The peace of the Pyrenees, followed by the peace of Oliva and the settlement with Portugal, seemed to open out to the United Provinces a period of rest and recuperation, but probably no one knew better than the council-pensionary that outward appearances were deceptive. In the spring of 1660 a bloodless revolution had been accomplished in England, and Charles II was restored to the throne. The hostility of De Witt and of the States party to the house of Stuart had been marked. It happened that Charles was at Breda when he received the invitation recalling him to England. The position was a difficult one, but the council-pensionary at once saw, with his usual perspicacity, that there was but one course to pursue. Acting under his advice, every possible step was taken by the States-General and the Estates of Holland to propitiate the prince, who from being a forlorn exile had suddenly become a powerful king. Immense sums were spent upon giving him a magnificent reception at the Hague; and, when he set sail from Scheveningen, deputations from the States-General and the Estates of Holland attended in state his embarkation and lavish promises of friendship were exchanged. It was significant, however, that Charles handed to the council-pensionary a declaration commending to the care of their High Mightinesses “the Princess my sister and the Prince of Orange my nephew, persons who are extremely dear to me.” He had previously expressed the same wish to De Witt privately; and compliance with it, i.e. the annulling of the Act of Exclusion, was inevitable. But all the actors in this comedy were playing a part. Charles was not deceived by all this subservience, and, continuing to entertain a bitter grudge against De Witt and his party, only waited his time to repay their enmity in kind. De Witt on his side, though in his anxiety to conciliate the new royalist government he consented to deliver up three regicides who were refugees in Holland (an act justly blamed), refused to restore the Prince of Orange to any of the ancient dignities and offices of his forefathers. Acting however on his advice, the Estates of Holland passed a unanimous resolution declaring William a ward of the Estates and voting a sum of money for his maintenance and education.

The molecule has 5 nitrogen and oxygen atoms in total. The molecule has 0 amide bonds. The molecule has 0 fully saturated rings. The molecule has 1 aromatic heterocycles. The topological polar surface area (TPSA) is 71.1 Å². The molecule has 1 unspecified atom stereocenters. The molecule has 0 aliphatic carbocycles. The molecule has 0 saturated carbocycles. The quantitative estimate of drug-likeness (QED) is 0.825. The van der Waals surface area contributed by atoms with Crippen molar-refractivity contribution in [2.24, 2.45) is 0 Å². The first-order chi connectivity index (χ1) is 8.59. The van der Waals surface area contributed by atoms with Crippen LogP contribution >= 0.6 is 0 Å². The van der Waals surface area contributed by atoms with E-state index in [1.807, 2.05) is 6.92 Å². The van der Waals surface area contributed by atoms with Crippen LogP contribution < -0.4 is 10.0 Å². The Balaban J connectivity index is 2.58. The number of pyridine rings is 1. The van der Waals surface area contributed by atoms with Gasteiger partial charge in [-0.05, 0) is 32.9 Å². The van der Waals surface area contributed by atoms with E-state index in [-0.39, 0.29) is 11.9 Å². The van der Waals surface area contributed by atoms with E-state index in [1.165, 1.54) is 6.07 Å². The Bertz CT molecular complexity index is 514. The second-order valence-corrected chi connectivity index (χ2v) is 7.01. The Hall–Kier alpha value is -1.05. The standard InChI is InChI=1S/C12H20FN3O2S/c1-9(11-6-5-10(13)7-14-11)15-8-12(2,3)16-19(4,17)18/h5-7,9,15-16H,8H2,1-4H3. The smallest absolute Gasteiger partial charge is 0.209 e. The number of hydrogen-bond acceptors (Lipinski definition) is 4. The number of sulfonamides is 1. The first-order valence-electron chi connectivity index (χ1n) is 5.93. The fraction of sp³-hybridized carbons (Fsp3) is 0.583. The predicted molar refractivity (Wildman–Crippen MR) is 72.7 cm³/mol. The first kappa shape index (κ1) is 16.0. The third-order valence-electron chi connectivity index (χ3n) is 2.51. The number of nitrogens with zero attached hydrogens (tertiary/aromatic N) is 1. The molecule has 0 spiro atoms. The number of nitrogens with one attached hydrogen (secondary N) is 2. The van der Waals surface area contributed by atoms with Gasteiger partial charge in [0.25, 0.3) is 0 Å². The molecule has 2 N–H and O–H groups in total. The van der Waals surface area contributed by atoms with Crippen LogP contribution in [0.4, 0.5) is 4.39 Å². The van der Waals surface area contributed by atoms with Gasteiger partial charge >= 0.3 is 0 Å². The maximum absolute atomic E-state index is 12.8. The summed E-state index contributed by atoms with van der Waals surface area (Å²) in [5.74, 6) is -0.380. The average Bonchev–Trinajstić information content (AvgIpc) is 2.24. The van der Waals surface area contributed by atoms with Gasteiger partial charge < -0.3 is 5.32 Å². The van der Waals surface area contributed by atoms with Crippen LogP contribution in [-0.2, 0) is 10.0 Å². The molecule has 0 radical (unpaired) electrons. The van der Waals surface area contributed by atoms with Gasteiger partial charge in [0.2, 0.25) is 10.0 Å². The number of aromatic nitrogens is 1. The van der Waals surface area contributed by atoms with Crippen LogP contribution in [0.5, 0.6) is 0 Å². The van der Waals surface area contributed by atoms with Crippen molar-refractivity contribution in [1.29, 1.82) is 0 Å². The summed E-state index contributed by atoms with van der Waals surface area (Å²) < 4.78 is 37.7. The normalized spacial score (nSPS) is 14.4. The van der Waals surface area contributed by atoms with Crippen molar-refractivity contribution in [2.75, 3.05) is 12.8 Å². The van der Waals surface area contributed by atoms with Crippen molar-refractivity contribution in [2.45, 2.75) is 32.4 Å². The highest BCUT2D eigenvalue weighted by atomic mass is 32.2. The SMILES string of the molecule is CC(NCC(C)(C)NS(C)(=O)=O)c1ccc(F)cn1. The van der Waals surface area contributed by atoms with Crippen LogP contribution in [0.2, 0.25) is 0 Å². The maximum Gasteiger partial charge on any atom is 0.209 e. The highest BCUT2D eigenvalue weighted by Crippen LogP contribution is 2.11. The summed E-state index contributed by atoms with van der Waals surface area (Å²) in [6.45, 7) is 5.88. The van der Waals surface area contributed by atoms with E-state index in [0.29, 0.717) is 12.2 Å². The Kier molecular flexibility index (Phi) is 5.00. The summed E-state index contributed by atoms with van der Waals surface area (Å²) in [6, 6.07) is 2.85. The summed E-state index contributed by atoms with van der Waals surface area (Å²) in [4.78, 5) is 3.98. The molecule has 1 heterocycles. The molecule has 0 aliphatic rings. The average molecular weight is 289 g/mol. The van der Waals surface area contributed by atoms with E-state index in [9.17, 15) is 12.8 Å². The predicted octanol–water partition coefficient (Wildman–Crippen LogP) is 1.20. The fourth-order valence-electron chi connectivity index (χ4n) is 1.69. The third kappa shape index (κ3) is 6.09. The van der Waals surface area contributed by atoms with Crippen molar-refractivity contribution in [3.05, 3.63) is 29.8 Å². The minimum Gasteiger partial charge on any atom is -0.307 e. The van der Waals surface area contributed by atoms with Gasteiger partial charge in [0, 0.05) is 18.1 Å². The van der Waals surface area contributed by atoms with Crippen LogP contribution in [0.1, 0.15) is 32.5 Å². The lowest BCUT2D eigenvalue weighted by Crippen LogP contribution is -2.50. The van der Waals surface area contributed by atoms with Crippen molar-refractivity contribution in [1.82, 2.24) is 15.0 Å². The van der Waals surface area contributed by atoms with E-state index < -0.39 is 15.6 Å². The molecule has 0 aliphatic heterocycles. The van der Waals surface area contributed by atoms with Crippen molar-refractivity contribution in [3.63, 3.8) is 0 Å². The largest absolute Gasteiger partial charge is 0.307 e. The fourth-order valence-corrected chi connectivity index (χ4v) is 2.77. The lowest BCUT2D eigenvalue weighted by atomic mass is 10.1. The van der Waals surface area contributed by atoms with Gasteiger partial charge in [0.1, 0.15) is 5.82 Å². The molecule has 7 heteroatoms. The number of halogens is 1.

Very shortly after this momentous change in the government of England, Cardinal Mazarin died (March, 1661); and the youthful Louis XIV took the reins of power into his own hands. Outwardly all seemed well in the relations between France and the republic, and in point of fact an offensive and defensive alliance for twenty-five years was concluded between them on April 27,1662. Later in the same year Count D’Estrades, formerly ambassador in the time of Frederick Henry, resumed his old post. The relations between him and De Witt were personally of the friendliest character, but the conciliatory attitude of D’Estrades did not deceive the far-sighted council-pensionary, who was seriously disquieted as to the political aims of France in the southern Netherlands.
By the treaty of the Pyrenees, 1659, the French had already acquired a large slice of territory in Flanders and Artois. They had since obtained Dunkirk by purchase from Charles II. Moreover Louis XIV had married the eldest daughter of Philip IV, whose only son was a weakly boy. It is true that Maria Theresa, on her marriage, had renounced all claims to the Spanish succession. But a large dowry had been settled upon her, and by the treaty the renunciation was contingent upon its payment. The dowry had not been paid nor was there any prospect of the Spanish treasury being able to find the money. Besides it was no secret that Louis claimed the succession to Brabant for his wife and certain other portions of the Netherlands under what was called the Law of Devolution. By this law the female child of a first wife was the heir in preference to the male child of a later marriage. The Dutch dreaded the approach of the French military power to their frontiers, and yet the decrepitude of Spain seemed to render it inevitable. There appeared to De Witt to be only two solutions of the difficulty. Either what was styled “the cantonment” of the southern Netherlands, i.e. their being formed into a self-governing republic under Dutch protection guaranteed by a French alliance, or the division of the Belgic provinces between the two powers. The latter proposal, however, had two great disadvantages: in the first place it gave to France and the Republic the undesirable common frontier; in the second place Amsterdam was resolved that Antwerp should not be erected into a dangerous rival. The last objection proved insuperable; and, although De Witt had many confidential discussions with D’Estrades, in which the French envoy was careful not to commit himself to any disclosure of the real intentions of his government, no settlement of any kind had been arrived at, when the threatening state of relations with England threw all other questions into the background.